Pregnancy Tests for Newbies

Pregnancy Tests for Newbies

How Do Pregnancy Tests Work?

This woman is curious about pregnancy tests. If you recently had unprotected sex and missed your period, you may be pregnant. Home mommed pregnancy test can be purchased at any local pharmacy and are the most popular option for women looking to confirm whether or not they are pregnant. These types of tests check your blood or urine for levels of human chorionic gonadotropin (hCG). It is a hormone that is only found in a pregnant woman after a fertilized egg is implanted in her uterus.

When Can I Take A Pregnancy Test?

It is recommended to take a pregnancy test 10 days after unprotected intercourse so that hCG levels are detectable, as it can take up to 6 days for the egg and sperm to unite and implant in the uterus. hCG levels are only detectable when the fertilized egg begins to divide and develop the placenta.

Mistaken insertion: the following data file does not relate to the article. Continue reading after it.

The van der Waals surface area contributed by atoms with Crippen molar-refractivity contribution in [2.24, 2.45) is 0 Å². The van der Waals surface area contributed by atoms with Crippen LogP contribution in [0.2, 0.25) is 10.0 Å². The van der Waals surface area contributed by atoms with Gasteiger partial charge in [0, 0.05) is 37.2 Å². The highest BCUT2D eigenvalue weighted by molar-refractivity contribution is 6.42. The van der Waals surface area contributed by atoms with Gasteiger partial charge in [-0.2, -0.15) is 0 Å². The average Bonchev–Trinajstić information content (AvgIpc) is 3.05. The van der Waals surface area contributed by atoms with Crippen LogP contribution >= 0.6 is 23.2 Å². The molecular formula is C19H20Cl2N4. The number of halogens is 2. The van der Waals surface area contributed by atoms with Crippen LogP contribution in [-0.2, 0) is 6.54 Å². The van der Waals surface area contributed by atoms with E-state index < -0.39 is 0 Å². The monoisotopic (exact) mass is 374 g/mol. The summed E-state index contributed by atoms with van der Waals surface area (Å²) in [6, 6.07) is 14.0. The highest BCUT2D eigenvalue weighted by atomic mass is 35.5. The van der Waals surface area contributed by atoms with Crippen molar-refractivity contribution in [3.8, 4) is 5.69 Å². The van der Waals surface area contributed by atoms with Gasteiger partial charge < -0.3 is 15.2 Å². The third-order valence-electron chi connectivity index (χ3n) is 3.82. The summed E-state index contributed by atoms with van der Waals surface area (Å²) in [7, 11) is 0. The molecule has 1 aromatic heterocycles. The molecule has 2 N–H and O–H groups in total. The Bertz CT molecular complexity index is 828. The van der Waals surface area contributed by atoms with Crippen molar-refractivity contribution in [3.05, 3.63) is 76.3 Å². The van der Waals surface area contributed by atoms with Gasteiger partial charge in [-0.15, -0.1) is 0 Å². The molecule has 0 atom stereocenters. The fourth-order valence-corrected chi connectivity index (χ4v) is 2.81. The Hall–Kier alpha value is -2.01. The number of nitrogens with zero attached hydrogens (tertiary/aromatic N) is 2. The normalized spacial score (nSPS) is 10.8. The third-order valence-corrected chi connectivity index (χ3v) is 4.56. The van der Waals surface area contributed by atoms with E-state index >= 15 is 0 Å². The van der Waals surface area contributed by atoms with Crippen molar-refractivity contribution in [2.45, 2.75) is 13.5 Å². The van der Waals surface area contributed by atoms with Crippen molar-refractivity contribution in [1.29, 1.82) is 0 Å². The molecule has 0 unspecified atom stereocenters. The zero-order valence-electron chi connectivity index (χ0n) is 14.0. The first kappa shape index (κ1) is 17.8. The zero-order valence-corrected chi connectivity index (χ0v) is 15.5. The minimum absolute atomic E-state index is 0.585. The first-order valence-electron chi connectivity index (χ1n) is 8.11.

What Types Of Pregnancy Tests Are There?

A blood test is the most accurate, but often requires a doctor’s visit because you have to send a vial of your blood to a lab and wait for their analysis. There are two types of blood tests:

Qualitative. This confirms the question of whether the hormone hCG is present.

5 Signs You Should Take a Pregnancy Test

Quantitative. This measures the amount of hCG present.

The fastest pregnancy test is a urine test, which requires a drop of urine on a chemical strip and waiting 1-2 minutes for results.

What is an Ovulation Test?

An ovulation test, or ovulation test kit or OPK, is a urine test that measures your body’s levels of luteinizing hormone (LH), a hormone that peaks before ovulation to signal to your maturing follicle that it’s time to release an egg. Here are some of the most important things you should know about OPK files.

Some tests will tell you if your LH is above or below a certain threshold. These tests are called threshold tests. These will give you a positive or negative result. The problem is that the average mommed ovulation test doesn’t work for about 1 in 10 of us. Threshold-based tests are designed based on averages of what the LH surge “should” look like, but all bodies are different. At least 1 in 10 women will grow to a level that these binary positive/negative tests usually don’t detect.